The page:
Чехия – 2011 – Сельскохозяйственное и лесное машиностроение
Чехія – 2011 – Сільскогосподарське і лісове машинобудування (анг.)
Agricultural and Forestry Machinery
Czech Manufacturers of Agricultural and Forestry Machinery Hold Their Own Even on Tough Markets
Manufacture of agricultural and forestry machinery (NACE 28.3) is to become one of the expanding segments of the Czech engineering industry in the future. “Czech firms have been increasing the level of their participation in international business, and import of foreign equipment has been growing at about the same rate as the success of Czech manufacturers on foreign markets,” says Dušan Benža, the director of the secretariat of the Czech Agricultural And Forestry Machinery Association (A.ZeT).
Could you evaluate the development in the area of manufacture of agricultural and forestry machinery in the CR?
There are about 100 manufacturers of agricultural and forestry machinery in the Czech Republic. The Czech Agricultural And Forestry Machinery Association (A.ZeT) associates 45 firms, and its members include all leading domestic manufacturers. Overall production of member firms amounts to approximately CZK 18 billion, which represents 75% of overall domestic production. A.ZeT members also account for over 80% of overall Czech export, which amounts to CZK 12 billion.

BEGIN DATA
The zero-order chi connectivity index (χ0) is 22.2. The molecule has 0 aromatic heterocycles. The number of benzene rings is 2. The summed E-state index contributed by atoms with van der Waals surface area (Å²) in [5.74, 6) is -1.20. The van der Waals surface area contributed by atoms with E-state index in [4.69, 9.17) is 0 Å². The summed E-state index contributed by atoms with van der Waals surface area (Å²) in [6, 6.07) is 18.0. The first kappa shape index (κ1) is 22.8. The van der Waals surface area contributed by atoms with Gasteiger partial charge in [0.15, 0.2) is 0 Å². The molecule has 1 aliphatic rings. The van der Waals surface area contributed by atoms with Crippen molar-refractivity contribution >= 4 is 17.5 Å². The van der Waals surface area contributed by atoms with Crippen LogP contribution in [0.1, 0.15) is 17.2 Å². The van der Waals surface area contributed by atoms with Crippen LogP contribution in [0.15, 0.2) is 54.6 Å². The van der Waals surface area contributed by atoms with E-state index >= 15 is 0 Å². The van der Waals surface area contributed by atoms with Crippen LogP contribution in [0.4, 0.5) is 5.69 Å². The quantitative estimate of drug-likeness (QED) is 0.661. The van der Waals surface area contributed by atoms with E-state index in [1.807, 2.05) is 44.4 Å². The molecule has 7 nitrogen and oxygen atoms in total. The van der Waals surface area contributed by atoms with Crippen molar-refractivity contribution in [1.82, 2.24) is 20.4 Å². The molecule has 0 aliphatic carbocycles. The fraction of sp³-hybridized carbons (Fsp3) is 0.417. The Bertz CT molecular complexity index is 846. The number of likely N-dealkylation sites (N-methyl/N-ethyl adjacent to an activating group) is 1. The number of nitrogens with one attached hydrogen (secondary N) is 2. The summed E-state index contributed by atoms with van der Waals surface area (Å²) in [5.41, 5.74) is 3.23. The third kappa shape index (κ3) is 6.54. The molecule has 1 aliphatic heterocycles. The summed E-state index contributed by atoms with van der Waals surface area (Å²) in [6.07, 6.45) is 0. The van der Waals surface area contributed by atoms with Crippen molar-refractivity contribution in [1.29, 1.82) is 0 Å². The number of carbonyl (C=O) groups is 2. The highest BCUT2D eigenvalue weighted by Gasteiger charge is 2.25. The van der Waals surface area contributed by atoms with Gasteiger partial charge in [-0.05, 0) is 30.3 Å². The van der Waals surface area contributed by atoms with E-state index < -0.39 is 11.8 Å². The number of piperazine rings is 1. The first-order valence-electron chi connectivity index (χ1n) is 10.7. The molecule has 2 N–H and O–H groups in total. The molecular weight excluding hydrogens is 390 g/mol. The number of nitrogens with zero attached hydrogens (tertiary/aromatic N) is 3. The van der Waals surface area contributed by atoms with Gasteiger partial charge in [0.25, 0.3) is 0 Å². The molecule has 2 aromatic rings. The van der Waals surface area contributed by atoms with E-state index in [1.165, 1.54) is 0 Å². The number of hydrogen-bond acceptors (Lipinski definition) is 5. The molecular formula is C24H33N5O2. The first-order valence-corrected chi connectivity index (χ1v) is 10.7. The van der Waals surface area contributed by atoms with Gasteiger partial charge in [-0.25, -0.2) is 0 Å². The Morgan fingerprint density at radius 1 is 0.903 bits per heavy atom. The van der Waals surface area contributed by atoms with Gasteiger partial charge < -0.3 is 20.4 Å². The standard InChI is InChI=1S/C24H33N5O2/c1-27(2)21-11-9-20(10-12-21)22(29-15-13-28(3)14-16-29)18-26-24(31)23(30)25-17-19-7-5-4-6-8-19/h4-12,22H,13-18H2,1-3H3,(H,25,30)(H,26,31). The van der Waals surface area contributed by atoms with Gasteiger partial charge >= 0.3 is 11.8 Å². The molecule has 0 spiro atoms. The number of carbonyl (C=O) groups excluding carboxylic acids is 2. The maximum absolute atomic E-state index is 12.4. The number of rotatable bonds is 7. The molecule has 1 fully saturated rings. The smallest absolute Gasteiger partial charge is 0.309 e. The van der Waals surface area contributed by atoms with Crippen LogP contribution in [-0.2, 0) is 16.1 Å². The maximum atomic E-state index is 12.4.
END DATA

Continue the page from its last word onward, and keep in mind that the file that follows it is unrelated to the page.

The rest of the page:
Before 1990, the former Czechoslovakia was among the ten biggest exporters of agricultural machinery worldwide. Following the collapse of the markets in the former eastern bloc, our manufacturers have been able to gradually find space on Western European markets. Besides the traditional ZETOR tractors, well known in Europe and overseas, main export articles include mowing machines, front-end loaders, manure spreaders, soil-tilling machines (cultivators, gates), trailers and semi-trailers, and a whole range of small agricultural mechanisation products, including tools. Production of more specialised equipment is also successful, such as stump grinders or refineries for oil-seed processing. Leading Czech manufacturers and exporters include AGROSTROJ Pelhrimov, FARMET Ceská Skalice, LASKI Smržice, RomiLL Brno, STROM Export Praha, ZDT Nové Veselí. Manufacturers of equipment for animal farming also enjoy success on European markets (AGE Ceské Mezirící, FARMTEC Tábor and others). Main machinery import include machines not manufactured in the Czech Republic. These are combine harvesters, higher power tractors (over 120 kW) and presses. Unfortunately, these machines also include harvest cutters today, which we used to manufacture and even export, but the production stopped. Manufacture of machines for harvesting red beets suffered the same fate; we are now fully dependent on import. The majority of imported tractors in the last ten years was of the following brands: John Deere (23%), New Holland (13%), and Case IH (11%). the most popular combine harvesters are Claas (36 %), New Holland (24%), and John Deere (21%).